JEFFERSON v. SAN DIEGO GAS ELECTRIC COMPANY

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Court of Appeal, Fourth District, Division 1, California.

Levi A. JEFFERSON, Petitioner and Appellant, v. CALIFORNIA UNEMPLOYMENT INSURANCE APPEALS BOARD, Respondent; SAN DIEGO GAS & ELECTRIC COMPANY, Real Party in Interest.

Civ. 14658.

Decided: June 14, 1976

Legal Aid Society of San Diego, by Theodore A. Cobb and Victor Harris, San Diego, for petitioner and appellant. Evelle J. Younger, Atty. Gen., William R. Winship, Jr., Deputy Atty. Gen. for respondent. No appearance for real party in interest.

Levi A. Jefferson appeals a judgment denying a writ of mandate which would set aside a determination of the California Unemployment Insurance Appeals Board (Board) disqualifying him for unemployment compensation benefits. Jefferson attacks the applicability and constitutionality of Unemployment Insurance Code section 1256.1, which was the basis for his disqualification.

The facts of the case are not in dispute. Under circumstances unrelated to his employment, Jefferson was charged with driving under the influence of alcohol. He pleaded guilty to the charge and was sentenced to serve 180 days in jail.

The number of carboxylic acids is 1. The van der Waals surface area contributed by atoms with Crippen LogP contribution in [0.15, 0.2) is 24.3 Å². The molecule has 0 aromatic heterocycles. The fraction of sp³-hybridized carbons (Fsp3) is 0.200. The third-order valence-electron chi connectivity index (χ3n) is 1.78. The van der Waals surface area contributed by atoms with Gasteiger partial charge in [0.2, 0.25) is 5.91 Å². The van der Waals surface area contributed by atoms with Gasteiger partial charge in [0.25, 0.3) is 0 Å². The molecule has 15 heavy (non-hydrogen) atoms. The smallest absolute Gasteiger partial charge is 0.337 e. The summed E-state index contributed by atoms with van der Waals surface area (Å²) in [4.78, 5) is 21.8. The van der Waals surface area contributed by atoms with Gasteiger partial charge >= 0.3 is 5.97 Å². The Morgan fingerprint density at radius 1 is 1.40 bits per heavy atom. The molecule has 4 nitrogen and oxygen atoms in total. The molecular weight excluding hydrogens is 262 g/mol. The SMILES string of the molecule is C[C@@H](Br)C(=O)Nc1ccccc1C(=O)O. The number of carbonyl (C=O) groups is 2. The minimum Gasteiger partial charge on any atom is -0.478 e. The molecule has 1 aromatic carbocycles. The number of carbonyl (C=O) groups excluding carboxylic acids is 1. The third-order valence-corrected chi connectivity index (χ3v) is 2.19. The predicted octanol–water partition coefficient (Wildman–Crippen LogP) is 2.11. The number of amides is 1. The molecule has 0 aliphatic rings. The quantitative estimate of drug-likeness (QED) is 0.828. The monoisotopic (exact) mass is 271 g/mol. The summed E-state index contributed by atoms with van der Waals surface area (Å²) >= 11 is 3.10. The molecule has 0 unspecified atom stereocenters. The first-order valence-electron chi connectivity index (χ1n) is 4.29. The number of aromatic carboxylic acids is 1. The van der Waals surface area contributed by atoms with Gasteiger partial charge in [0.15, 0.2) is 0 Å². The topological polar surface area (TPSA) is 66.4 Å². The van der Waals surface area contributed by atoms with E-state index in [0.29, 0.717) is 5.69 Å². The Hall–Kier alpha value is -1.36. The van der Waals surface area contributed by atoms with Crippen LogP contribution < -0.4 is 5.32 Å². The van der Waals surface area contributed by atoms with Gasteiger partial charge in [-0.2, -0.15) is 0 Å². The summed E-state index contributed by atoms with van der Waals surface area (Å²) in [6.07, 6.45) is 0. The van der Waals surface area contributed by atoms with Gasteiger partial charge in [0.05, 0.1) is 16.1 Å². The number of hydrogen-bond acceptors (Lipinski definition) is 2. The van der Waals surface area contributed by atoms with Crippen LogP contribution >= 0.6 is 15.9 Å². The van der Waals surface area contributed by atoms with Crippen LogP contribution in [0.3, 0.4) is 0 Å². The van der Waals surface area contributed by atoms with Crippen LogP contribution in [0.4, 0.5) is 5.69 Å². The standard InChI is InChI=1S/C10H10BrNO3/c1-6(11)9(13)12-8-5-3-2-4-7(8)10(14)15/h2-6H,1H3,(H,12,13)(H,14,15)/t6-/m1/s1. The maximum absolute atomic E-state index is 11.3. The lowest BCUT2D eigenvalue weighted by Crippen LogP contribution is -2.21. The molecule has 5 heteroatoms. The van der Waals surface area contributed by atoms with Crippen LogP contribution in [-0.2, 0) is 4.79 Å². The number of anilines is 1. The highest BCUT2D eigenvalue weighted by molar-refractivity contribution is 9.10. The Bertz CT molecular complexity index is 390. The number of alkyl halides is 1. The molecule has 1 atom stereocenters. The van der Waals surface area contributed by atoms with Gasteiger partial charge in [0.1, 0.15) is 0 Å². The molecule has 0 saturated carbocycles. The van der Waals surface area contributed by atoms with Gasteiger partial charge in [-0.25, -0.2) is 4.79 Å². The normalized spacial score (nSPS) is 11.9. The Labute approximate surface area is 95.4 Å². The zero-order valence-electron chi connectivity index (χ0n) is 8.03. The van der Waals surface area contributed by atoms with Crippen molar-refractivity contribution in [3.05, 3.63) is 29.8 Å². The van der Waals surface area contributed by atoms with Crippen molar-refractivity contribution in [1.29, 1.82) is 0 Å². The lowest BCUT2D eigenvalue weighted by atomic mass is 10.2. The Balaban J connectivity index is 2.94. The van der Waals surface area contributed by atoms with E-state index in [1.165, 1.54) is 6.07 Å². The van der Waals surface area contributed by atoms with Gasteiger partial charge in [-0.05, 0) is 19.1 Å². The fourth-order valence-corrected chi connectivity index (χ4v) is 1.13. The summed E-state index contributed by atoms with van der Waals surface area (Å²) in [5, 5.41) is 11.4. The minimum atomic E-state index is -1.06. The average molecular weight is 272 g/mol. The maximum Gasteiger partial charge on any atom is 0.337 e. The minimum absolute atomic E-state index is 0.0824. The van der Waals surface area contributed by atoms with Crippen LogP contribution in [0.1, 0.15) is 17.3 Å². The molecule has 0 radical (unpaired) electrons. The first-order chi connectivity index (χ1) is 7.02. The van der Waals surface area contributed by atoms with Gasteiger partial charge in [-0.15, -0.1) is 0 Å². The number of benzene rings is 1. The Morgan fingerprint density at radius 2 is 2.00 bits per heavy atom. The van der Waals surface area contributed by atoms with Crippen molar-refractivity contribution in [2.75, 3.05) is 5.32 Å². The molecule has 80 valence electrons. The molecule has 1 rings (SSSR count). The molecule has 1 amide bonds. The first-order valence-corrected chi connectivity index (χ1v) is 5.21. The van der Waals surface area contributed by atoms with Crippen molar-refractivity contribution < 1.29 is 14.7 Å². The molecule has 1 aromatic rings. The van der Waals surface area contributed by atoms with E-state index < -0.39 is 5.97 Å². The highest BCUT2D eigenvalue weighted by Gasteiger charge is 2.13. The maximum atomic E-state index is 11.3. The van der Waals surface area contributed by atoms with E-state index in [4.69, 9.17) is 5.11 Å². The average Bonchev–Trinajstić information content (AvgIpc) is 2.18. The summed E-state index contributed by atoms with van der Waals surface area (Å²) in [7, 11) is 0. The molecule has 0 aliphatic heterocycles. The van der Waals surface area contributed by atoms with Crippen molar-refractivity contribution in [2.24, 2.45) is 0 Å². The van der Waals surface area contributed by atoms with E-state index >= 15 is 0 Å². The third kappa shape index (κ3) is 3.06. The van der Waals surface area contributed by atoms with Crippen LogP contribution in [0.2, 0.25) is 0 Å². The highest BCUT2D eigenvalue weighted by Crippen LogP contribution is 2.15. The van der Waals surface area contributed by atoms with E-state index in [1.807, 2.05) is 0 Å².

In order to arrange his affairs, Jefferson did not work the day before his term was to commence. He contacted his union and his superintendent about the possibility of utilizing accumulated sick leave, vacation, and leave of absence time in order to maintain his job during his incarceration.

In jail, Jefferson learned of a work furlough program in which he could be released during working hours and maintain his job. He applied for the program, but his application was never approved because his employment was terminated before the application could be considered. The grounds for his discharge were failure to report to work, absenteeism, and incarceration.

The day after his release from jail, Jefferson applied for unemployment compensation benefits. The Department of Human Resources Development (Department) denied his application, stating as its grounds:

‘You were terminated from your last employment because you were incarcerated . . . for an act which you voluntarily committed. Under these circumstances, it must be held that you voluntarily left work without good cause.’

This decision was appealed to a referee of the Board. Jefferson was represented by counsel and testified in his own behalf. The referee affirmed the action of the Department, and Jefferson appealed to the Board. The Board also affirmed, and Jefferson petitioned the trial court for a writ of mandate, alleging section 1256.1, subdivision (a), of the Unemployment Insurance Code, the foundation of the Board's position, was inapplicable and unconstitutional. The writ was denied.